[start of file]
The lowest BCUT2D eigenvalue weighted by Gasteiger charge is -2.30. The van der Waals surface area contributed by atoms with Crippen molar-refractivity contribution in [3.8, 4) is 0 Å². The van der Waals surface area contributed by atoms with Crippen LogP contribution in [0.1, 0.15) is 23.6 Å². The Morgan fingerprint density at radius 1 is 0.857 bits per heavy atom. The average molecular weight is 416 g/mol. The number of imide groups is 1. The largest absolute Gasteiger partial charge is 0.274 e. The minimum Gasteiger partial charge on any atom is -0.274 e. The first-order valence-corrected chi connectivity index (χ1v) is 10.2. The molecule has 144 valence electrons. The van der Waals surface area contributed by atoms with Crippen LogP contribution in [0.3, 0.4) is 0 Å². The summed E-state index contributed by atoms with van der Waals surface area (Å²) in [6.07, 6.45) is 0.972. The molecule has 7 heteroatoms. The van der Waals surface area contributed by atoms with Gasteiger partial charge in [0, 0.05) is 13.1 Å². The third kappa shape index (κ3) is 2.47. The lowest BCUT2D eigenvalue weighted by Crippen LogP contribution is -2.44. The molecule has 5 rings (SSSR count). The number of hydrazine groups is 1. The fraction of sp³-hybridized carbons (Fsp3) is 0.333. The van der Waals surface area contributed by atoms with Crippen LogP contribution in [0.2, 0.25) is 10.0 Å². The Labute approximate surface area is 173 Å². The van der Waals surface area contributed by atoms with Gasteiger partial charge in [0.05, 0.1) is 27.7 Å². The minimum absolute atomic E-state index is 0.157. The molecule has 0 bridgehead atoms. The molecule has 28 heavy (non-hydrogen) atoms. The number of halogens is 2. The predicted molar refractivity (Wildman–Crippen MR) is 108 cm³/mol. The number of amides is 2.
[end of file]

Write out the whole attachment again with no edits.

The lowest BCUT2D eigenvalue weighted by Gasteiger charge is -2.30. The van der Waals surface area contributed by atoms with Crippen molar-refractivity contribution in [3.8, 4) is 0 Å². The van der Waals surface area contributed by atoms with Crippen LogP contribution in [0.1, 0.15) is 23.6 Å². The Morgan fingerprint density at radius 1 is 0.857 bits per heavy atom. The average molecular weight is 416 g/mol. The number of imide groups is 1. The largest absolute Gasteiger partial charge is 0.274 e. The minimum Gasteiger partial charge on any atom is -0.274 e. The first-order valence-corrected chi connectivity index (χ1v) is 10.2. The molecule has 144 valence electrons. The van der Waals surface area contributed by atoms with Crippen LogP contribution in [0.3, 0.4) is 0 Å². The summed E-state index contributed by atoms with van der Waals surface area (Å²) in [6.07, 6.45) is 0.972. The molecule has 7 heteroatoms. The van der Waals surface area contributed by atoms with Gasteiger partial charge in [0, 0.05) is 13.1 Å². The third kappa shape index (κ3) is 2.47. The lowest BCUT2D eigenvalue weighted by Crippen LogP contribution is -2.44. The molecule has 5 rings (SSSR count). The number of hydrazine groups is 1. The fraction of sp³-hybridized carbons (Fsp3) is 0.333. The van der Waals surface area contributed by atoms with Crippen LogP contribution in [0.2, 0.25) is 10.0 Å². The Labute approximate surface area is 173 Å². The van der Waals surface area contributed by atoms with Gasteiger partial charge in [0.05, 0.1) is 27.7 Å². The minimum absolute atomic E-state index is 0.157. The molecule has 0 bridgehead atoms. The molecule has 28 heavy (non-hydrogen) atoms. The number of halogens is 2. The predicted molar refractivity (Wildman–Crippen MR) is 108 cm³/mol. The number of amides is 2.